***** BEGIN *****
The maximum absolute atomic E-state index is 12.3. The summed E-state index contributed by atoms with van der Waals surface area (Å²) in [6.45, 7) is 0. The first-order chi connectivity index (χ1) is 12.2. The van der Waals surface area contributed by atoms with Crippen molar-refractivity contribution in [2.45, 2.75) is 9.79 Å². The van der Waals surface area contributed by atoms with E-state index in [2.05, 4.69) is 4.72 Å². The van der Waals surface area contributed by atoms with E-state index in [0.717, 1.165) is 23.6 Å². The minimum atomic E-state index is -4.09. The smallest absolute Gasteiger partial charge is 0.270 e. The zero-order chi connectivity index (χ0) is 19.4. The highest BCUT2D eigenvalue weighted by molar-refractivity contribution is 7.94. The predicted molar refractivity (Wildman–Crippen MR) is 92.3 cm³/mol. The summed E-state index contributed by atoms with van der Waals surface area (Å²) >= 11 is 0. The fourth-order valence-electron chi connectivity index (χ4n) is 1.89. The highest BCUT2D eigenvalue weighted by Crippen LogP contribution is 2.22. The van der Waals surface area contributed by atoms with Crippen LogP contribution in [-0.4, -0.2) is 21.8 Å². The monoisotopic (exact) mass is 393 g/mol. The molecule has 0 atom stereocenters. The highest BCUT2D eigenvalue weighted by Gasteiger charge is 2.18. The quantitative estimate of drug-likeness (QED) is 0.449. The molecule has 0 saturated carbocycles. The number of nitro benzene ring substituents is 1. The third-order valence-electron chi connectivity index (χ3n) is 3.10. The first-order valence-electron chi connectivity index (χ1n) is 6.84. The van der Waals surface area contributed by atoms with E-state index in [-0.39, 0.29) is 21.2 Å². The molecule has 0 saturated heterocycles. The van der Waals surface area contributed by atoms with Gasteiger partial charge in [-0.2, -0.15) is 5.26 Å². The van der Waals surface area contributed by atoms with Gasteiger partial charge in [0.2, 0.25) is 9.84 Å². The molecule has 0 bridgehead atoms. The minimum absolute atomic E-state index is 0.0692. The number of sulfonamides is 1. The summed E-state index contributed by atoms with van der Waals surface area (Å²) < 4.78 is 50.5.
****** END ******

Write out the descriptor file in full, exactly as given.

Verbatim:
The maximum absolute atomic E-state index is 12.3. The summed E-state index contributed by atoms with van der Waals surface area (Å²) in [6.45, 7) is 0. The first-order chi connectivity index (χ1) is 12.2. The van der Waals surface area contributed by atoms with Crippen molar-refractivity contribution in [2.45, 2.75) is 9.79 Å². The van der Waals surface area contributed by atoms with E-state index in [2.05, 4.69) is 4.72 Å². The van der Waals surface area contributed by atoms with E-state index in [0.717, 1.165) is 23.6 Å². The minimum atomic E-state index is -4.09. The smallest absolute Gasteiger partial charge is 0.270 e. The zero-order chi connectivity index (χ0) is 19.4. The highest BCUT2D eigenvalue weighted by molar-refractivity contribution is 7.94. The predicted molar refractivity (Wildman–Crippen MR) is 92.3 cm³/mol. The summed E-state index contributed by atoms with van der Waals surface area (Å²) >= 11 is 0. The fourth-order valence-electron chi connectivity index (χ4n) is 1.89. The highest BCUT2D eigenvalue weighted by Crippen LogP contribution is 2.22. The van der Waals surface area contributed by atoms with Crippen LogP contribution in [-0.4, -0.2) is 21.8 Å². The monoisotopic (exact) mass is 393 g/mol. The molecule has 0 atom stereocenters. The highest BCUT2D eigenvalue weighted by Gasteiger charge is 2.18. The quantitative estimate of drug-likeness (QED) is 0.449. The molecule has 0 saturated carbocycles. The number of nitro benzene ring substituents is 1. The third-order valence-electron chi connectivity index (χ3n) is 3.10. The first-order valence-electron chi connectivity index (χ1n) is 6.84. The van der Waals surface area contributed by atoms with E-state index in [-0.39, 0.29) is 21.2 Å². The molecule has 0 saturated heterocycles. The van der Waals surface area contributed by atoms with Gasteiger partial charge in [-0.2, -0.15) is 5.26 Å². The van der Waals surface area contributed by atoms with Gasteiger partial charge in [0.2, 0.25) is 9.84 Å². The molecule has 0 bridgehead atoms. The minimum absolute atomic E-state index is 0.0692. The number of sulfonamides is 1. The summed E-state index contributed by atoms with van der Waals surface area (Å²) < 4.78 is 50.5.